Create custom dialog boxes in a device-independent way. For additional information, refer to the WCAG 2.0 examples for creating device-independent custom dialogs (link resides outside of ibm.com).

    Script example 4

    Use WAI-ARIA to create messages and dialogs in the DOM. Screen readers do not always announce content when the application renders messages and dialog boxes created in the DOM. To overcome this problem, assign a WAI-ARIA alert or alertdialog role to a container element via JavaScript®. The following JavaScript function assigns an alertdialog role to the div with id "myAlert".

    function showAlertDialog(){
    var alertDialog = document.getElementById('myAlert');
    alertDialog.setAttribute('role', 'alertdialog');
    alertDialog.setAttribute('tabindex', '0');
    alertDialog.focus();
    var txt = document.createTextNode('This message appears in an alert dialog.');
    alertDialog.appendChild(txt);
    alertDialog.style.display = 'block';
    alertDialog.style.border = '1px solid black';
    }

    <div id="myAlert"> </div>

    When the dialog box is rendered, a screen reader announces "alert" and then reads the content in the dialog box.

    Note that if an explicit action or acknowledgement is required, use alertdialog and return focus to the element that previously had focus when the dialog is dismissed. If, for example, a simple message is rendered, and an explicit action is not necessary, use alert and leave the focus unchanged.

    Note for iOS platform: Mobile Safari/VoiceOver does not currently support the WAI-ARIA dialog and alertdialog roles. Therefore, VoiceOver does not announce dialogs when they are rendered. Additionally, Dojo mobile dialogs are not accessible because they do not contain the required WAI-ARIA dialog markup to make them accessible.

    If teams choose to use the Dojo mobile dialogs without the required WAI-ARIA dialog markup, this checklist checkpoint must be answered “no” and a deviation must be filed.

    After the Dojo team implements the proper WAI-ARIA markup in the mobile dialogs, teams may answer this checkpoint with a “yes” and are not required to file a deviation. Teams may want to follow the status of the Dojo mobile defect that addresses this issue. You may have to register as a member of the IBM Dojo Toolkit community at csnext in order to see the defect.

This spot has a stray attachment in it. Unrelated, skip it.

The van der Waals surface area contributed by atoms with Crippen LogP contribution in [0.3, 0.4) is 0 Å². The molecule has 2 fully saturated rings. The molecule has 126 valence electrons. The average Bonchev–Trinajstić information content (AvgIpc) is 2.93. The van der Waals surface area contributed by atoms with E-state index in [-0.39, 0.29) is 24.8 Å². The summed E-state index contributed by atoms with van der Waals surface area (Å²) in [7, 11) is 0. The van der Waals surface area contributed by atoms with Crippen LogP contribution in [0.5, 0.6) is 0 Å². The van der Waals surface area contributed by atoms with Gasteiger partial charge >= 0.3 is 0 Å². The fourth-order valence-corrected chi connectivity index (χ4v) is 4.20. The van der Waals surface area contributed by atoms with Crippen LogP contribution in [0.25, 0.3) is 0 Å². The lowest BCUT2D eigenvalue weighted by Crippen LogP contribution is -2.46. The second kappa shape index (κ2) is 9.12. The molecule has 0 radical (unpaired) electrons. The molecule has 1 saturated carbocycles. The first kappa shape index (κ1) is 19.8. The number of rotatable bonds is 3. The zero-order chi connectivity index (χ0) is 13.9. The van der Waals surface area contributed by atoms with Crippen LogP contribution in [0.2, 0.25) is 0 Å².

Note that when the proper WAI-ARIA markup is added to the Dojo mobile dialogs, VoiceOver will still not announce a dialog until Apple implements a fix for WAI-ARIA based dialogs. However, after the Dojo team implements WAI-ARIA in the Dojo dialogs, IBM will have fulfilled its responsibility to provide an accessible widget.

    Required unit tests for Script development technique 4

    Manually verify the following:


CSS examples

For techniques that have no technology-specific examples, refer to the General and HTML example sections for guidance.

  1. Place elements in order: Place interactive elements in an order that follows sequences and relationships within the content.

    There are no examples for implementing this technique with CSS. Use the general examples as a guide.

  2. Create a logical tab order: Give focus to elements in an order that follows sequences and relationships within the content by creating a logical tab order through links, form controls, and objects.

    There are no examples for implementing this technique with CSS. Use the HTML examples as a guide.

  3. Make the DOM order match the visual order: Give focus to elements in an order that follows sequences and relationships within the content by making the DOM order match the visual order.

    To comply with this technique, you must implement the following example.

    CSS example 1

    Give focus to elements in an order that follows sequences and relationships. An online learning course requires the user to read a paragraph of text and then answer a multiple choice question about the text. The paragraph should be placed before the multiple choice question set in the source code. When reading the page from top to bottom, the screen reader reads the paragraph first and then the multiple choice question second, as expected.

    Required unit tests for CSS development technique 3

    Refer to the required unit tests for HTML development technique 2.

  4. Dynamically change focus order: Change a Web page dynamically to provide focus order.

    There are no examples for implementing this technique with CSS. Use the Script examples as a guide.


Recommended development techniques

Although you do not have to implement the recommended techniques in order to comply with this checkpoint, you should review these techniques because they can improve the accessibility and usability of the application.

Refer to the WCAG 2.0 Additional Techniques (Advisory) for Success Criterion 2.4.3 (link resides outside of ibm.com). Use of these techniques goes beyond compliance to making the Web site usable, as well as accessible.


©2013 IBM Corporation

Last updated January 1, 2013.

W3C Recommendation 11 December 2008: http://www.w3.org/TR/WCAG20/ (link resides outside of ibm.com)
Copyright 1994-2009 W3C (Massachusetts Institute of Technology, European Research Consortium for Informatics and Mathematics, Keio University), All Rights Reserved.